> the latest buildbot. So maybe it's even time to revise this decision and
> figure out if there's a better way to organize port watcher/builder into a
> single builder.
> Assume that I made a change to py-django port. Which ports should be built
in the following situations:

   1. Version of py-django is updated (no other changes)
   2. Version of py-django is updated, new dependency added
   3. Version of py-django is updated, dependencies' ports also updated

Does any port *depending on* py-django also be built in any of these
Which dependencies are built along with py-django?

One problem with current setup is that it may happen that one presses the
> "rebuild" button and starts building a port on the portbuilder at the same
> time as portindex is being regenerated, or macports is being updated in the
> portwatcher. These two actions should not happen at the same time. Another
> problem is that, say, a perl version increase may result in rebuilding a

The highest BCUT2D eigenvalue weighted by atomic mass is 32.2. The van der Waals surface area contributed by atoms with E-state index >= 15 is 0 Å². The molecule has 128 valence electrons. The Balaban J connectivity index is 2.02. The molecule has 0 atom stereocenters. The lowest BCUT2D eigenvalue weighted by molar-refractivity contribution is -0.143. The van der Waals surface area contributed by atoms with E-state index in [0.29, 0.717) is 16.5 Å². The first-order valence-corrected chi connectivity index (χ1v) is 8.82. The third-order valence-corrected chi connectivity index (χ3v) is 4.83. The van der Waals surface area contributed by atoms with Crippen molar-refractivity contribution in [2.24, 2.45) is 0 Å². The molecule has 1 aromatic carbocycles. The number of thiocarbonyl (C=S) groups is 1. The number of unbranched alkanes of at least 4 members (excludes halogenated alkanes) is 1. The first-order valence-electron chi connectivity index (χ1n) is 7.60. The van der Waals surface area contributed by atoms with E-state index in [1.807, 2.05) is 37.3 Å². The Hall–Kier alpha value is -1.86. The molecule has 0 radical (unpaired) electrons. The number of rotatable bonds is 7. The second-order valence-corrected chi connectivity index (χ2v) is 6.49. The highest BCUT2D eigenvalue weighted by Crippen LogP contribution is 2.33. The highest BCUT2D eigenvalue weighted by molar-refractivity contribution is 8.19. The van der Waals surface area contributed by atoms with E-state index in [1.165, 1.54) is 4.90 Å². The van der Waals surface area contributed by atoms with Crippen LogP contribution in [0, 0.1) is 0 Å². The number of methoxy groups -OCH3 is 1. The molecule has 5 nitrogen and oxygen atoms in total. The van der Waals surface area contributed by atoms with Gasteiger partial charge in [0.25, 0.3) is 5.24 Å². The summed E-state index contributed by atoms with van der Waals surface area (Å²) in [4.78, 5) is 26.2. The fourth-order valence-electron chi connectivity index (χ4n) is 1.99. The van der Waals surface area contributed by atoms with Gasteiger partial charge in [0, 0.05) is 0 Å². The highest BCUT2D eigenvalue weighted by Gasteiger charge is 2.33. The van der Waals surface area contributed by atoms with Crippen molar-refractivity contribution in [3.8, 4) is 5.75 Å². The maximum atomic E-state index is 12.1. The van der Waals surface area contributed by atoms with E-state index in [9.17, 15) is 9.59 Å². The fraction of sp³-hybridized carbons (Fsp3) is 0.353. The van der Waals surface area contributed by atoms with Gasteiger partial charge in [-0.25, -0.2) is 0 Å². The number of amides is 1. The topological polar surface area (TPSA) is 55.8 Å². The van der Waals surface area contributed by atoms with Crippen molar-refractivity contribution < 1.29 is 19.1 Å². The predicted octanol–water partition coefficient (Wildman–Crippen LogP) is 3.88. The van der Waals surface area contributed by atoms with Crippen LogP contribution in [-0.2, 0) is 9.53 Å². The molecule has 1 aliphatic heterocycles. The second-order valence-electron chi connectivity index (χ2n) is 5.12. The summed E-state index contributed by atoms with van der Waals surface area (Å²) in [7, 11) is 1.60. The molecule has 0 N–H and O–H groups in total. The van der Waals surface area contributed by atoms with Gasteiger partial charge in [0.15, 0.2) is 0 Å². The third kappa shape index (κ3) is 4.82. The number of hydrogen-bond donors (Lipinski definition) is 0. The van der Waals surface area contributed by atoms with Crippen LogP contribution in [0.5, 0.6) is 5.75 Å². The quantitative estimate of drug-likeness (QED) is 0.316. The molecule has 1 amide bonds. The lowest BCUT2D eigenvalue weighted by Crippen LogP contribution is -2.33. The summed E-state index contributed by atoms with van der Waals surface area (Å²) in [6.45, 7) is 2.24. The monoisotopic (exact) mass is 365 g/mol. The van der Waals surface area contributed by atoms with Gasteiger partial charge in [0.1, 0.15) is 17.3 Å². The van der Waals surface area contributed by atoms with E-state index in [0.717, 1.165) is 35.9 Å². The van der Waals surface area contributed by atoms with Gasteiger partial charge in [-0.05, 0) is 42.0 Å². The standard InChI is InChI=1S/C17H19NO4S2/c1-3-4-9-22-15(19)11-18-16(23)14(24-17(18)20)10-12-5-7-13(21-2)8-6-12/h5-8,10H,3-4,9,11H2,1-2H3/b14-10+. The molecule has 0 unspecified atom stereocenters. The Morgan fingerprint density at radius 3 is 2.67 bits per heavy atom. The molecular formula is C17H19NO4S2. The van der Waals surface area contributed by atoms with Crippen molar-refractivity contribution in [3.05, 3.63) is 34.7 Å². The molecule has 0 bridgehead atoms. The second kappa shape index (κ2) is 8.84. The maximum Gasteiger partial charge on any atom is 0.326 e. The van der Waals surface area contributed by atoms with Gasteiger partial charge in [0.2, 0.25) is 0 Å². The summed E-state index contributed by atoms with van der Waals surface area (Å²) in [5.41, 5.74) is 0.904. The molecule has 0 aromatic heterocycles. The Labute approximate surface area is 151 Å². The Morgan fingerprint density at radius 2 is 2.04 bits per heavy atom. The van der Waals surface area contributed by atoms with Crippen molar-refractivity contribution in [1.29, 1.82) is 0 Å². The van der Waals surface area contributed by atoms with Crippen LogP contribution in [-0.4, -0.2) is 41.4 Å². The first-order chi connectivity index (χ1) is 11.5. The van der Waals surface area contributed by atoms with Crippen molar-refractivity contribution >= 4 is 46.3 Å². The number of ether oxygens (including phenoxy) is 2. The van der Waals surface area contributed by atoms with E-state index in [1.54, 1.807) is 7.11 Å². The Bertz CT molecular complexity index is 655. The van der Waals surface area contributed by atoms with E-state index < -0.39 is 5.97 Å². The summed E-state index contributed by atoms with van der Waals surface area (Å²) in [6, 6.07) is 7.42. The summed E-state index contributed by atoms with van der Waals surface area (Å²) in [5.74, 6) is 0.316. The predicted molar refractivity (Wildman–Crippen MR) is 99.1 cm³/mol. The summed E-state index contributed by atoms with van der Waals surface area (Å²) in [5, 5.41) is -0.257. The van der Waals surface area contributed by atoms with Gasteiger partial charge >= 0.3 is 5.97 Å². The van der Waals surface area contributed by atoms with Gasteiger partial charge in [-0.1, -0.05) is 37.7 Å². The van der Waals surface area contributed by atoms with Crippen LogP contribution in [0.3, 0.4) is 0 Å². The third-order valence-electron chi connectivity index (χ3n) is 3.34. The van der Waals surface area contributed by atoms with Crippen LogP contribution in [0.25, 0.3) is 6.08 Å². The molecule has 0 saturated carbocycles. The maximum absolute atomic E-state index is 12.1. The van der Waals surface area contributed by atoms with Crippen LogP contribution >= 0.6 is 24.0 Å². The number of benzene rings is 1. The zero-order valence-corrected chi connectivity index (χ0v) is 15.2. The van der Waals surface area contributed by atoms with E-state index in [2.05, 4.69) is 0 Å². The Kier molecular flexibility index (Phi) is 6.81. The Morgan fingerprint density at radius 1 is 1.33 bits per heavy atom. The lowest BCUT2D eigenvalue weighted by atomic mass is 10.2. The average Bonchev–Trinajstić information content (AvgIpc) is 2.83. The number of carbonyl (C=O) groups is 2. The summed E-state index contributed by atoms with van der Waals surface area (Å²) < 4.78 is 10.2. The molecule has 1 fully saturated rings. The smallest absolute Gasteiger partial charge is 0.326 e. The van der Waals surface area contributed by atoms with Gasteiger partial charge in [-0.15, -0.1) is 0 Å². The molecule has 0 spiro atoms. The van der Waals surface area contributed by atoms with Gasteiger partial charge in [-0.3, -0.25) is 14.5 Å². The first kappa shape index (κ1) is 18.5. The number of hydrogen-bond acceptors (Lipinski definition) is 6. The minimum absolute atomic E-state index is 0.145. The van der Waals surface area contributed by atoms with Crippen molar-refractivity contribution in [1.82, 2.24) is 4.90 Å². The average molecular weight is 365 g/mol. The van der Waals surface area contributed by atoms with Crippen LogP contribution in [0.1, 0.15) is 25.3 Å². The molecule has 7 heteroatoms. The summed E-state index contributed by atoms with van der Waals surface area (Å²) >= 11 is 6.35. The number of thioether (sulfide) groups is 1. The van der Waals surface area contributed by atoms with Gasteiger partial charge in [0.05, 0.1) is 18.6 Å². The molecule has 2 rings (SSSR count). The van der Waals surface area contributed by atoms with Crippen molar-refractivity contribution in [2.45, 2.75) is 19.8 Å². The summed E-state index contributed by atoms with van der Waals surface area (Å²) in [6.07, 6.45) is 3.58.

> few thousand ports. Buildbot 0.8 usually choked and became uselessly slow
> (with builders idling for as long as an hour just to get the next job
> assigned). Before that rewrite, when everything ran as a single job, we
> would sometimes schedule builds of all ports. With current setup it's more
> of a mission impossible to imagine that. I have no idea how buildbot 2.x
> can handle builds with tens of thousands of steps.
> If you look at a random build in current setup, like
> for example, it tells you which commit(s) it belongs to, but you cannot
> ask the buildbot to show you all builds belonging to those commits. Also,
> if you then go to the portwatcher, say,
> you don't even know on link in the list to find a particular port.
> Mojca